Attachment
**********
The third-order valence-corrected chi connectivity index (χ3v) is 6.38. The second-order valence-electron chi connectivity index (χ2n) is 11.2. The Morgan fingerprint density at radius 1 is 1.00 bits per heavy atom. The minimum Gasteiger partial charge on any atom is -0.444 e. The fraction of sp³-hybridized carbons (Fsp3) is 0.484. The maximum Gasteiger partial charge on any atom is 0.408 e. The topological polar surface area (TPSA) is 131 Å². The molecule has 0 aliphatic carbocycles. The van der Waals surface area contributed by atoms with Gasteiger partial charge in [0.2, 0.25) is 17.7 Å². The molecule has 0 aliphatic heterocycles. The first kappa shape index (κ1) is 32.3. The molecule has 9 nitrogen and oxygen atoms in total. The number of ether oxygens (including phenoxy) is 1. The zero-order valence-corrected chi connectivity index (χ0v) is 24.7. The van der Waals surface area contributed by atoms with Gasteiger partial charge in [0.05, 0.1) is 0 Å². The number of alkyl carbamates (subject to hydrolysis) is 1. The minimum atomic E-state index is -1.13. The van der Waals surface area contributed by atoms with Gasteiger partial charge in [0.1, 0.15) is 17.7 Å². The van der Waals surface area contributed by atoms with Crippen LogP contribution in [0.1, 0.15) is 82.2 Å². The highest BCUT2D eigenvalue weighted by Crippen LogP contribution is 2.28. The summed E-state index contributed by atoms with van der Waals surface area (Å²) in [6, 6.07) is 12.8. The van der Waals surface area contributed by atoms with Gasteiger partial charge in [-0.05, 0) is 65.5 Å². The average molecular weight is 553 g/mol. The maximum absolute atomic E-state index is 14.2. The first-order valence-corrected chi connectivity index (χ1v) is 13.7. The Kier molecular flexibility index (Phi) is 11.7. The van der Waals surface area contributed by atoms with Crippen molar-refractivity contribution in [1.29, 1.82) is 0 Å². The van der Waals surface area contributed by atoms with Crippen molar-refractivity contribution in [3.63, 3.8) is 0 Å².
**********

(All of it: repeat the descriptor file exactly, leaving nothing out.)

The third-order valence-corrected chi connectivity index (χ3v) is 6.38. The second-order valence-electron chi connectivity index (χ2n) is 11.2. The Morgan fingerprint density at radius 1 is 1.00 bits per heavy atom. The minimum Gasteiger partial charge on any atom is -0.444 e. The fraction of sp³-hybridized carbons (Fsp3) is 0.484. The maximum Gasteiger partial charge on any atom is 0.408 e. The topological polar surface area (TPSA) is 131 Å². The molecule has 0 aliphatic carbocycles. The van der Waals surface area contributed by atoms with Gasteiger partial charge in [0.2, 0.25) is 17.7 Å². The molecule has 0 aliphatic heterocycles. The first kappa shape index (κ1) is 32.3. The molecule has 9 nitrogen and oxygen atoms in total. The number of ether oxygens (including phenoxy) is 1. The zero-order valence-corrected chi connectivity index (χ0v) is 24.7. The van der Waals surface area contributed by atoms with Gasteiger partial charge in [0.05, 0.1) is 0 Å². The number of alkyl carbamates (subject to hydrolysis) is 1. The minimum atomic E-state index is -1.13. The van der Waals surface area contributed by atoms with Gasteiger partial charge in [0.1, 0.15) is 17.7 Å². The van der Waals surface area contributed by atoms with Crippen LogP contribution in [0.1, 0.15) is 82.2 Å². The highest BCUT2D eigenvalue weighted by Crippen LogP contribution is 2.28. The summed E-state index contributed by atoms with van der Waals surface area (Å²) in [6, 6.07) is 12.8. The van der Waals surface area contributed by atoms with Gasteiger partial charge in [-0.05, 0) is 65.5 Å². The average molecular weight is 553 g/mol. The maximum absolute atomic E-state index is 14.2. The first-order valence-corrected chi connectivity index (χ1v) is 13.7. The Kier molecular flexibility index (Phi) is 11.7. The van der Waals surface area contributed by atoms with Crippen molar-refractivity contribution in [1.29, 1.82) is 0 Å². The van der Waals surface area contributed by atoms with Crippen molar-refractivity contribution in [3.63, 3.8) is 0 Å².